I have been using Devise Token Auth gem for Rails API only projects.
There seems some issues with this gem:
- First, devise token auth is an extension of devise gem which has majority settings that devise token auth uses.
- Second is through gem we get great many settings of devise and devise token auth by which we need not use in day to day projects.
- Third due to usage of two gems parent and child, we need to know all the documentation of both gems to work appropriately with this.
- Furthermore, we don’t get much control over our authentication system that we build because of dependency of gems.
These issues led to build my authentication system that I code customise the code myself on day to day based on the project that I am working on.
This tutorial doesn’t intend to demonstrate another gem as I felt it would be better not to create a gem with settings. Rather I wanted to have the code and concept so that I can duplicate and change all the stuff according to the project.
What a good authentication system initial concepts involve for APIs?
- First there should be a user model on which we want to implement authentication. User should have at least email and hashed password for authentication.
- Second there should normally be a session of the user which can be used for request authentication. But as APIs are complete cut off with the browser page so only requests/responses are the connection with the server. So, when the response completes, session gets closed. So, we need to have some session token passed to the server which verifies the user and gives response. This is called Token-based Authentication System.
- There should be a way that a user can be logged in at the same time to multiple devices like phone, tablet, computer. So, we will need different sessions for the same user.
- User should be able to confirm his/her email and reset her/her password as well.
- Finally, User should be able to log in with OAuth, i.e., Google, Facebook ETC.
In this tutorial, We will look into all this concepts and makes our code fulfilling these concepts. The First time devs creating their code will think of this tutorial as against convention over configuration. But when you put these concepts to use in different projects, you will consider it to be great because you will be able to change/debug everything easily then.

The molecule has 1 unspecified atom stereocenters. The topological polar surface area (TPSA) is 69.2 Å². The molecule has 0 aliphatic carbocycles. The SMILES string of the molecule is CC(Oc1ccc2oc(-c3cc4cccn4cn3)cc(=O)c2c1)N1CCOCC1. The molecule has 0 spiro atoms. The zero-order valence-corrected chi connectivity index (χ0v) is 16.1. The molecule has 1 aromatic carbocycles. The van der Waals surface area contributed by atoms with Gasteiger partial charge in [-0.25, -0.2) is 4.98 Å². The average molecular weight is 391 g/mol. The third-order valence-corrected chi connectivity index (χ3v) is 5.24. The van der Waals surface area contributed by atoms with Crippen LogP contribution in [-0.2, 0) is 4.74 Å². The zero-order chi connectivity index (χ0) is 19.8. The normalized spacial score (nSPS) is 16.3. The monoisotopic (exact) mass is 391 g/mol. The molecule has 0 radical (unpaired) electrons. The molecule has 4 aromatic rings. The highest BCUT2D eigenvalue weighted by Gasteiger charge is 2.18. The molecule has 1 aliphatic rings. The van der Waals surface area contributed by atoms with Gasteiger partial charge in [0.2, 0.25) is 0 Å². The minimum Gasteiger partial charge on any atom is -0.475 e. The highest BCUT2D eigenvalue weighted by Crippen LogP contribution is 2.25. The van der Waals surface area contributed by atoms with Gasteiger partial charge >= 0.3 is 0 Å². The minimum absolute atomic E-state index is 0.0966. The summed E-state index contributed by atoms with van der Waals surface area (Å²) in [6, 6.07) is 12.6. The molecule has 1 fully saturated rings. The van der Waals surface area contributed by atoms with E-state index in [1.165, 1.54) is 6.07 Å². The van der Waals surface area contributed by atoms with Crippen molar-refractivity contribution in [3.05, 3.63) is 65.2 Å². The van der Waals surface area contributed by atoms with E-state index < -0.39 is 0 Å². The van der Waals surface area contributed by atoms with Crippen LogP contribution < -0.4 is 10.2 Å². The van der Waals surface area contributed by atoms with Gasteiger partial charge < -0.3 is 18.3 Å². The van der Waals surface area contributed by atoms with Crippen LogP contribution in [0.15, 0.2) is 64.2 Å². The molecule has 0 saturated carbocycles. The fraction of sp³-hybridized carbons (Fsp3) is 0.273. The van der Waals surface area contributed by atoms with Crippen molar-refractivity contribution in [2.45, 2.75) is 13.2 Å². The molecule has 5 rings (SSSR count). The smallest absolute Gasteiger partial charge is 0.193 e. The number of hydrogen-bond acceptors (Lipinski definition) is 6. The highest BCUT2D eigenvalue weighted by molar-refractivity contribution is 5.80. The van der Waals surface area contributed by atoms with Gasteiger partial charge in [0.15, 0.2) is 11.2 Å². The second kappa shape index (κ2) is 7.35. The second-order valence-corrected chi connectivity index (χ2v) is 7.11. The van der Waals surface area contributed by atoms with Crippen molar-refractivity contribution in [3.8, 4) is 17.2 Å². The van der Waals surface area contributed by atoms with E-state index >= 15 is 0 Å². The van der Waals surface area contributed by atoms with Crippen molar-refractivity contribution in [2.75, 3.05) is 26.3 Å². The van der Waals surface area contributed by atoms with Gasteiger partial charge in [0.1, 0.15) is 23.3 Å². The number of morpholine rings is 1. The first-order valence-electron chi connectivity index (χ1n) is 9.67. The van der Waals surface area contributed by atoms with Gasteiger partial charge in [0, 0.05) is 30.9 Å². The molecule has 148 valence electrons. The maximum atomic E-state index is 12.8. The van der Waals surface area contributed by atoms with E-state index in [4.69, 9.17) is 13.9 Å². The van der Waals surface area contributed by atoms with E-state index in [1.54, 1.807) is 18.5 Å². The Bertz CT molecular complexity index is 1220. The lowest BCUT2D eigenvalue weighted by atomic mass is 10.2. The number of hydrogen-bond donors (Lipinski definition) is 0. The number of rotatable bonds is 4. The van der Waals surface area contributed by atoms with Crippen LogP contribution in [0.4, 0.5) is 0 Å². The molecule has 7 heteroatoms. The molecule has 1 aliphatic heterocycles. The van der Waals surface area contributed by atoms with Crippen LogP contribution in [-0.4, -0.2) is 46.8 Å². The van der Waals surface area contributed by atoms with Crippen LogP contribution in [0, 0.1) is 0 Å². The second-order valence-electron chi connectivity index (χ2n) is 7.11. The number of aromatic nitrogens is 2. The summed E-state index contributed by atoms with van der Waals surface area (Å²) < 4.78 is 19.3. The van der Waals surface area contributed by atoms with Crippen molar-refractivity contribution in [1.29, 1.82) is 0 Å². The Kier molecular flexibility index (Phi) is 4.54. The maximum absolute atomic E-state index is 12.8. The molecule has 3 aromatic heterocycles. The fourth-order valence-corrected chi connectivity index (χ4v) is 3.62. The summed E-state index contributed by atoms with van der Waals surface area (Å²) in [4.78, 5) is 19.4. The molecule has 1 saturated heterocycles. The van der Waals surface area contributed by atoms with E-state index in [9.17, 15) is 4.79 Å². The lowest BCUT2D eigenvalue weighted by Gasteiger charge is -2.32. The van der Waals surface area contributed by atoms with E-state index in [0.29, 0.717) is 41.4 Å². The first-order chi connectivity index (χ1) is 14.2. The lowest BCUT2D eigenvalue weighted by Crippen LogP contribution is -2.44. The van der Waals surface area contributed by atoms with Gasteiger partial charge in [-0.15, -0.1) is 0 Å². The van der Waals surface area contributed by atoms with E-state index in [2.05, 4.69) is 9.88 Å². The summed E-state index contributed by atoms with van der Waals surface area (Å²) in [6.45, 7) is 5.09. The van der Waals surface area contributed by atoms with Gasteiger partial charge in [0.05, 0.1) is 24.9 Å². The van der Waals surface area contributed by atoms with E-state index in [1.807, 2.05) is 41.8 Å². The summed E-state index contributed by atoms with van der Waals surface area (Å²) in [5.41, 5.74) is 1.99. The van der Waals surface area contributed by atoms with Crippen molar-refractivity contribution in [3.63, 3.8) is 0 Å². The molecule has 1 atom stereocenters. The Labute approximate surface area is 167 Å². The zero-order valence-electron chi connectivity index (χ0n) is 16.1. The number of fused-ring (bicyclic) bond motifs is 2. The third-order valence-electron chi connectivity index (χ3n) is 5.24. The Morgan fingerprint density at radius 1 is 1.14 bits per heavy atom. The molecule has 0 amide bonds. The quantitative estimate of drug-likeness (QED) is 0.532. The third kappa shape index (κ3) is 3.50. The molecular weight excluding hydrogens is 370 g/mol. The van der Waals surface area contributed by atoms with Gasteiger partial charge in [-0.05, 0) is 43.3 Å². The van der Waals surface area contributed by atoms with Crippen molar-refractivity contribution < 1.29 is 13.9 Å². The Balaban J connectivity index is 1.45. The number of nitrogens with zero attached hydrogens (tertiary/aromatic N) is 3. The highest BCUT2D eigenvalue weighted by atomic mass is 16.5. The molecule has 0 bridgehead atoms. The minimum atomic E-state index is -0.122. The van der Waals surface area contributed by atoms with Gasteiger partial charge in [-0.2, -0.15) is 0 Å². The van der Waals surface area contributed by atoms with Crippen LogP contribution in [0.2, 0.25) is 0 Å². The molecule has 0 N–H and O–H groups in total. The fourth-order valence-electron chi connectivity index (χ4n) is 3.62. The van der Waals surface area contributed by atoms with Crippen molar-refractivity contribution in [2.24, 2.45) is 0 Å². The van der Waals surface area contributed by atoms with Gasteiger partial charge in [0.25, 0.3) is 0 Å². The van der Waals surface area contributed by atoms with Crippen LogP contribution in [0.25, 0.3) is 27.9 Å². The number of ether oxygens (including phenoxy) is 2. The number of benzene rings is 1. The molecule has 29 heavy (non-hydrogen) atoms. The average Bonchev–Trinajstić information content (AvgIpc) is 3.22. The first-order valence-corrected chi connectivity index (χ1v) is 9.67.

I use the docker-compose system to initiating the api for rails. Tutorial is given here.
So, I am assuming that you have initialised the rails project.
Create user model by following command:
rails g model User name:string email:string:uniq password_digest:string email_confirmed_at:datetime:index
You may have noticed that we entered
password_digest not password. As we will be using bcrypt gem for hashing user passwords. Add this to gemfile and run
bundle install. Their documentation says just do below two things and all passwords will be hashed:
- Name the column for password storage as
- Add line
So, we will now have user model after above command, run migration and if you access the console and create a user, then you will see that
password_digest column has gibberish values.
Now create a session model. A user can have many sessions and a session belongs to a user. The Session model contains the last used timestamp so that we can check when was this session last used by the user. Status that tells if this session is active or not. A token column that saves a unique string to verify the session. Create a session model by calling:
rails g model Session user:references last_used_at:datetime:index status:boolean:index token:string:uniq
Now create a model that will work for user confirm email or user’s reset password. This model will have an extra
verify_type column that will contain options to have different verification systems for future.
rails g model UserVerification user:references status:string:index token:string:uniq verify_type:string:index
These are all the models we need for now to create our authentication system. In the next article we will work on controller designs for authentication.